One thing that a consumerist society requires is a lot of space devoted to consumption. Just how much space? Joe the Planner has written an excellent article on just this topic. The growth of the consumer economy can be seen in the amount of space devoted to consumption.
To get some idea of just how disproportionate this is, we can compare it with other developed nations:
The disparity in these numbers is stunning, and go a long way to explaining at least a portion of the real estate boom. But this is not sustainable. Soon, most of this space will be unoccupied, a wasting asset with no immediate use.
This situation was not really created by "market forces," but by government policies and subsidies. The shape of our cities, or perhaps their shapelessness, was dictated by the way government favored the car over public transportation, the suburb over the city, the homeowner over the renter.
Distributism has been accused of being an "agrarian" movement, a nostalgic "back to the land" ideology. This is only partially true. It is "agrarian," but this is not so much about getting back to the land as it is about establishing the proper relationship between town and country. You might say that the Distributist is concerned with how far your tomato travels before it reaches your salad. Ideally, it would travel from your own backyard garden. But failing that, it would come from a nearby field.
But the fields are no longer nearby, as urban sprawl has chased the farm farther from the city. Moreover, the vast transportation subsidies have made him compete with the farmer in distant corners of the nation and the world; the humble tomato is now a national and international tomato.
The result is that everybody has forgotten what a tomato tastes like; they are picked green and turn red on the truck or in the warehouse as it winds its long way to your table. But turning red is not the same as ripening; the former can happen in the truck, the latter only happens on the vine. The closer that vine is to your table, the better the tomato tastes. And the greater effect it has on the local economy.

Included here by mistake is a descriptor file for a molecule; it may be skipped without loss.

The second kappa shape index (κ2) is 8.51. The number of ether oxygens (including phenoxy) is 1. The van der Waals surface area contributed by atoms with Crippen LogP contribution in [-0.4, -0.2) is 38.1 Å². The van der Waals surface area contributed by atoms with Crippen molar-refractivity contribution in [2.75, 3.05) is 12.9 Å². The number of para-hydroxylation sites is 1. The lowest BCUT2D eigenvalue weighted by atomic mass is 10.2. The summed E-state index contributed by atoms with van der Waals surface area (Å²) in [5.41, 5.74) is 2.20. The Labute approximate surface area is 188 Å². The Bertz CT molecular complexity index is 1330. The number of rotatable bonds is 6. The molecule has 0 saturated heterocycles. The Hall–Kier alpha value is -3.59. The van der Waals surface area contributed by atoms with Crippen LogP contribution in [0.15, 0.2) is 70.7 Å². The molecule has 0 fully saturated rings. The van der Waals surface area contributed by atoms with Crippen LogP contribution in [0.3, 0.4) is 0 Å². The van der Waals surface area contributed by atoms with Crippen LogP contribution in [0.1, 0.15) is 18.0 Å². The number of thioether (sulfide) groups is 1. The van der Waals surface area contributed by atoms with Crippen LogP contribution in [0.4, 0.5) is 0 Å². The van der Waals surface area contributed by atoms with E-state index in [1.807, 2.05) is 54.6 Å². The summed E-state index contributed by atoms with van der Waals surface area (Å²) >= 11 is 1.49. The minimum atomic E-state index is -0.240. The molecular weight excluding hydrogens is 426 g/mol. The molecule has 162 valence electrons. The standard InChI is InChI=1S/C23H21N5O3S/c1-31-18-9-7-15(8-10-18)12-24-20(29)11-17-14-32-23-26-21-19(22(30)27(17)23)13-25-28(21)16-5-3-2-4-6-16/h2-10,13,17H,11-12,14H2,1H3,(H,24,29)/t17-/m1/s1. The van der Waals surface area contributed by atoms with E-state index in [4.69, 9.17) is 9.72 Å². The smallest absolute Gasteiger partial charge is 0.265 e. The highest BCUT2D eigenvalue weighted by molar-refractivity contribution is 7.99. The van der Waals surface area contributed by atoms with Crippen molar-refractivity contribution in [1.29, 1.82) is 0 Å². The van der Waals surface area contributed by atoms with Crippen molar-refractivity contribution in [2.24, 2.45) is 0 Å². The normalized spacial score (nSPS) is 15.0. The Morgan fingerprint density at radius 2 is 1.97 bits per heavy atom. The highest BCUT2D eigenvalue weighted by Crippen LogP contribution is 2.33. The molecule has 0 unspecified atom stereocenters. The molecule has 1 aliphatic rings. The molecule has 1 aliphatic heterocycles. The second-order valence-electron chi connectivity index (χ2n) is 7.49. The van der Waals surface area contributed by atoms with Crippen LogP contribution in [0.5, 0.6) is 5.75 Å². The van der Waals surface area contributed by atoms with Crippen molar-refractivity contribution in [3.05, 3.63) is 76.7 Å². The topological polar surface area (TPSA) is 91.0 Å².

The rather artificial economic system that makes this rather artificial national and international tomato possible is coming to an end. We can no longer afford the network of subsidies that make the 2,000 mile tomato profitable. And with the collapse of the tomato will come the collapse of the suburb, at least on its current scale.
Our current "recovery" plans--whether Democrat or Republican--focus on getting things back to the way they were. They are "reactionary" in the truest sense of that word. But they are not viable. Returning to the conditions that gave us the current condition ensure that the current condition will not end. Or rather, will end in collapse. And the more money we spend on going backward, the fewer resources we will have for going forwards.
We don't need to re-create the past, but to restructure the future. That future, I am convinced, is neither in globalization nor suburbanization. It is in rebuilding the regional and local economies. The good news about this is that it does not require more gov't, but less. Not more spending at the top, but more revenues at the local level. It does not require "rescuing" failed institutions, but rebuilding older and more stable ones.
By the way, Joe, since you work as a planner in Buffalo, check out Médaille College. I am sure that I am one of the few bloggers whose family name graces a college.